In Argentina, the focus will be on how to implement the guidelines in a country where many hospitals have limited technology and where post-hospital rehabilitation is almost nonexistent.

"Here in the U.S., the biggest obstacle to implementation isn't technology, it's that our health care delivery system is so scattered," said Chesnut. "In Argentina critical care physicians are willing to help implement the guidelines nationwide. But many hospitals there don't have equipment called for in the guidelines, such as intracranial pressure monitors or CT scanners." So the researchers will work with local facilities to recraft the guidelines based on locally available technology and expertise. In addition, because setting up elaborate rehabilitation programs simply isn't feasible, the research in Argentina will involve enlisting family members to be the main rehabilitation "team" for their injured loved ones.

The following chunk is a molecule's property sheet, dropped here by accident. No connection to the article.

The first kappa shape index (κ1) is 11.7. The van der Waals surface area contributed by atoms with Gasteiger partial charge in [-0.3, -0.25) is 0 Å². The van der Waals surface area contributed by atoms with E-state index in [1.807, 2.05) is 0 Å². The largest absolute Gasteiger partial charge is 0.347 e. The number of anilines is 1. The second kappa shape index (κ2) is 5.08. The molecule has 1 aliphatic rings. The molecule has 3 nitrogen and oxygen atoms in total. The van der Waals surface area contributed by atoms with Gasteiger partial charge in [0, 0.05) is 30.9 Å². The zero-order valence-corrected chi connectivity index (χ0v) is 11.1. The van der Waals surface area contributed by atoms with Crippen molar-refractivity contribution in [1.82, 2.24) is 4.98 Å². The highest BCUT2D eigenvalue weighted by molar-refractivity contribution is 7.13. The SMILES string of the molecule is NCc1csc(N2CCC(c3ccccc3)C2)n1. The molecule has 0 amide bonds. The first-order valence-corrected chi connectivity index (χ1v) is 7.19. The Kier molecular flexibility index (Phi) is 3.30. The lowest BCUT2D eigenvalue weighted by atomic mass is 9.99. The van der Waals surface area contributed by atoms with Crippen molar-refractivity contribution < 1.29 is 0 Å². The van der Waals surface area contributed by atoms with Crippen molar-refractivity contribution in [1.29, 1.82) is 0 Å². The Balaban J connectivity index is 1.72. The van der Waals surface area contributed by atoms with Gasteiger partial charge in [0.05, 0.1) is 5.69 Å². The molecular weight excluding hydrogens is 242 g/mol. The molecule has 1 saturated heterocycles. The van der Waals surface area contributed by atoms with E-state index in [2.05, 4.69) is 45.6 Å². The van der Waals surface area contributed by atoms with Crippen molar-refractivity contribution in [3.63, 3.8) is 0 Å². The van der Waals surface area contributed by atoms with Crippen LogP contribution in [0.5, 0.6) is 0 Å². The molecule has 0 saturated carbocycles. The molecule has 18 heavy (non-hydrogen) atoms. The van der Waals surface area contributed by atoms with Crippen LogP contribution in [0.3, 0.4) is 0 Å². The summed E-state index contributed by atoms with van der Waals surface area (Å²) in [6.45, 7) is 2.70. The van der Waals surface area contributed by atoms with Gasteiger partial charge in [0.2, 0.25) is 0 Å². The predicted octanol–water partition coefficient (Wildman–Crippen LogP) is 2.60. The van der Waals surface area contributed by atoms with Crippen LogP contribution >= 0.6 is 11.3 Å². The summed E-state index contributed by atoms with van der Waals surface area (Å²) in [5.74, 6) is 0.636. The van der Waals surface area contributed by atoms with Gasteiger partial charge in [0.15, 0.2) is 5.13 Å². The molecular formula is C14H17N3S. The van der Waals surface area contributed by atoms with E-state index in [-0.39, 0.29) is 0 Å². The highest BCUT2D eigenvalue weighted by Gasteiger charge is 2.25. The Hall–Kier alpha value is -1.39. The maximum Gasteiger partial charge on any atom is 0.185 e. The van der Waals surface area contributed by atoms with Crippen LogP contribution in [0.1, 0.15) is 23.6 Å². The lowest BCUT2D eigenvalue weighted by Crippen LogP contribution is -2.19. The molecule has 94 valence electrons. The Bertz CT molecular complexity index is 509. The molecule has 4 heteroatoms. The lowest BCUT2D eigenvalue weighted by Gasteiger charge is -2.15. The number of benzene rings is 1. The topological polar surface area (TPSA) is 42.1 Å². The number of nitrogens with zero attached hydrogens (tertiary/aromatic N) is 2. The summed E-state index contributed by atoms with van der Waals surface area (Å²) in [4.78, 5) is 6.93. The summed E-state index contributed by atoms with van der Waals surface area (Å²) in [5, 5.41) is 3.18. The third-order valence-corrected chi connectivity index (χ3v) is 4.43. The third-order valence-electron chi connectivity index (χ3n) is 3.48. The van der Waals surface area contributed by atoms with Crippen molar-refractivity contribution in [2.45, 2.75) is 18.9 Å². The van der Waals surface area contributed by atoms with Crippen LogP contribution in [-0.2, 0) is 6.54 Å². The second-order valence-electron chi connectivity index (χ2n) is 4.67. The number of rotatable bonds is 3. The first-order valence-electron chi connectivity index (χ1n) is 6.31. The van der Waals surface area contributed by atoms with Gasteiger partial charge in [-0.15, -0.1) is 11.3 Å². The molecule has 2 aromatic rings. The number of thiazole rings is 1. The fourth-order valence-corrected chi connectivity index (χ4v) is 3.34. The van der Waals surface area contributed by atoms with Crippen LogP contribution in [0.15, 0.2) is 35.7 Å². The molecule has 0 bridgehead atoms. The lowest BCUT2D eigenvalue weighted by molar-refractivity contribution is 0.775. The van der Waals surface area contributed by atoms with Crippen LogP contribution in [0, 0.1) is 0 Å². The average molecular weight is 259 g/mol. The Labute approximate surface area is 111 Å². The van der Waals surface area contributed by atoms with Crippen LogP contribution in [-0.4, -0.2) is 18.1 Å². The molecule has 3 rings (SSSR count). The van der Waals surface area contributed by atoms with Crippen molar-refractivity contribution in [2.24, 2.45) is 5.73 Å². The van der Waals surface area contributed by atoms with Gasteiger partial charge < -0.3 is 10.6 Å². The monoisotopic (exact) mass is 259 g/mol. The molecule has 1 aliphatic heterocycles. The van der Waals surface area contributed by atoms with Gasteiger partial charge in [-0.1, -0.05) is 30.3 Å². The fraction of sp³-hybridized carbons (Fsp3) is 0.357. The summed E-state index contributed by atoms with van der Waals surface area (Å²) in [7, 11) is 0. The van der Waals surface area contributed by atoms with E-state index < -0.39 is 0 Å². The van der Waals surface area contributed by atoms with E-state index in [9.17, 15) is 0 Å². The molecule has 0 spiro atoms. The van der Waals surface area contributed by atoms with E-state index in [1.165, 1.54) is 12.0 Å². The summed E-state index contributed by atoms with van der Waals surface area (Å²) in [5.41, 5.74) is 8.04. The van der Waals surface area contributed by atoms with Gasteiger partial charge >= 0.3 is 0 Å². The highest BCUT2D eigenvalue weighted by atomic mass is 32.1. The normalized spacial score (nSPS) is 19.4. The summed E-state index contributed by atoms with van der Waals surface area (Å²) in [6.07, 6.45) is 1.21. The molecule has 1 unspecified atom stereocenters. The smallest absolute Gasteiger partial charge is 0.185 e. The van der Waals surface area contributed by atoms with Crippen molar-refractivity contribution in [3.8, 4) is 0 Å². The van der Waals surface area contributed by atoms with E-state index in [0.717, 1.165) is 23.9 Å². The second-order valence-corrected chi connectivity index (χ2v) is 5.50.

Synthes Corporation has provided $30,000 in unrestricted funds to support meeting and administrative costs for the study; The International Brain Injury Association, a multidisciplinary professional organization focused on translating scientific discoveries in brain injury research into lifesaving clinical practices, contributed more than $40,000 to support development of the guidelines; and two members of the National Institutes of Health provided $63,000 to cover the costs of publishing the guidelines in special supplements.

Another benefit of this evidence-based review was the discovery of the need to further research many areas of pediatric TBI treatment. Ongoing research in these areas will help the guidelines to improve as additional treatment options are shown to be effective.